“A lot of companies have really been struggling to get staff in these relatively low-paid jobs — pack and ship, that sort of thing,” said one high-ranking studio executive familiar with supply-side issues. “In a lot of cases, governments are paying more for them to stay at home.”

Labor shortages, he notes, have been impacting production of everything from the chips used in automobiles to the glue used to seal cereal boxes.

And even when the end product does get made, bringing it to market is a whole other challenge due to labor shortages in the transport sector. The trucking industry, for example, has long been having trouble attracting new recruits. Meanwhile, demand for trucking services has soared, thanks to the rapid gains of e-commerce — 32.4% growth in 2020, according to government statistics — and an overall rise in consumer retail spending.

More than 140 container ships are circling outside the ports of Long Beach and Los Angeles, waiting to be offloaded. “And if you figure each ship has about 1,800 of those great big containers, you can only imagine how much stuff is still sitting out at sea,” the studio executive said. “And medical supplies are the priority — not boxes of DVDs.”

Independent suppliers are grappling with their own worries, said Ed Seaman, GM of MVD Entertainment Group. These include a steadily shrinking number of smaller replicators who deal primarily in independent film.

But fewer replicators, and replication facilities, is just one of several clogs in the indie pipeline, he says.

“We’ve had some replication delays, but also lots of madness bringing goods in from Europe,” Seaman said. “The flights and capacity for cargo is scarce, and then products are getting lost, misplaced or delayed at the ports —  which, of course, is broadly publicized. This is causing release dates to be missed.”

On top of that, Seaman said, “the cost to bring goods in are nearly triple what they were pre-pandemic. Most of our suppliers and customers are understanding, but in some cases it is really straining relationships. Not fun.”

Additional reporting by Stephanie Prange.

DEG, EMA and MovieLabs Release Updated Digital Supply Chain Specs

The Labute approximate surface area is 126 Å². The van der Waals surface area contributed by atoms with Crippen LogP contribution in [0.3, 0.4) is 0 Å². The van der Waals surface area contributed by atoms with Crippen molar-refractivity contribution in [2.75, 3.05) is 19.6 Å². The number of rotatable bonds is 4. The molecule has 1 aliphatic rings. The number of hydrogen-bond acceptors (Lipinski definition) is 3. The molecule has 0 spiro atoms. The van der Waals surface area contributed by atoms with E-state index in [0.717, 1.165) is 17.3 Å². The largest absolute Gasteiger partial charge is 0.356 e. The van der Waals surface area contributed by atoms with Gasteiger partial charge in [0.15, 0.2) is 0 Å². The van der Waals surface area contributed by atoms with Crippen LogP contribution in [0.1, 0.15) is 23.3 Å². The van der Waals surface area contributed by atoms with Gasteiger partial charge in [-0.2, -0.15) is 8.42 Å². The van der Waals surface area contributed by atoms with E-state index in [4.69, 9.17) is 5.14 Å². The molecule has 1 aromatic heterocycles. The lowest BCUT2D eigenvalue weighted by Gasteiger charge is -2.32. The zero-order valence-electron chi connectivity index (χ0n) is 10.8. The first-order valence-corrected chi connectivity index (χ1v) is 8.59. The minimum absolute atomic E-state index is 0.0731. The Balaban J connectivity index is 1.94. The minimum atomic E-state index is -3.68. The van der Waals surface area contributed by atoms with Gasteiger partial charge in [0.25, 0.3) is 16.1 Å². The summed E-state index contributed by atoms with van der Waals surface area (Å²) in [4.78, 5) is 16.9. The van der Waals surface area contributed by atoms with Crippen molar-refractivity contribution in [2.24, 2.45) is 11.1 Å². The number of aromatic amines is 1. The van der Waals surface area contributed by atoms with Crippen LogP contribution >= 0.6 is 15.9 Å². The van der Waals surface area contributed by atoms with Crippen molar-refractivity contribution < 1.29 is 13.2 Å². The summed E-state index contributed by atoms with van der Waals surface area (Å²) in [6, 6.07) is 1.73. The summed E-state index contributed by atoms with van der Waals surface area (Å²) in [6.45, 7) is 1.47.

DEG: The Digital Entertainment Group, the Entertainment Merchants Association and Motion Pictures Laboratories (MovieLabs), together with member studios, retailers, and service providers, have approved and released four updated supply chain specifications for digital distribution of film and TV.

The specifications were developed and reviewed jointly by the three organizations through the Digital Supply Chain Alliance announced earlier this year. The new updates are designed to expand support for international distribution to ensure all territories receive the right content and facilitate more sophisticated business engagement and improved automation among participants in the digital supply chain.

The updated documents include two comprehensive specifications developed over many years and two more targeted specifications for “core” requirements and use cases. The core specs enable content owners and distributors to start small with a simpler initial deployment, then grow the implementation as needed to meet requirements.

“The Digital Supply Chain Alliance was created to allow us as an industry to move faster and more efficiently towards standards adoption industrywide,” said John Powers, executive director, DEG, in a statement. “We are happy to demonstrate, with the release of these first specs, that this is successfully happening. This is a meaningful step in keeping up with the pace of change in digital distribution.”

“As our members continue to expand the scope and scale of their content offerings, it’s important that our specifications adapt to support them,” said Eric Hanson, VP of industry leadership, EMA, in a statement. “It’s been great having such engaged support from retailers, service providers, studios and TV networks in agreeing on technical solutions to increasingly complex use cases.”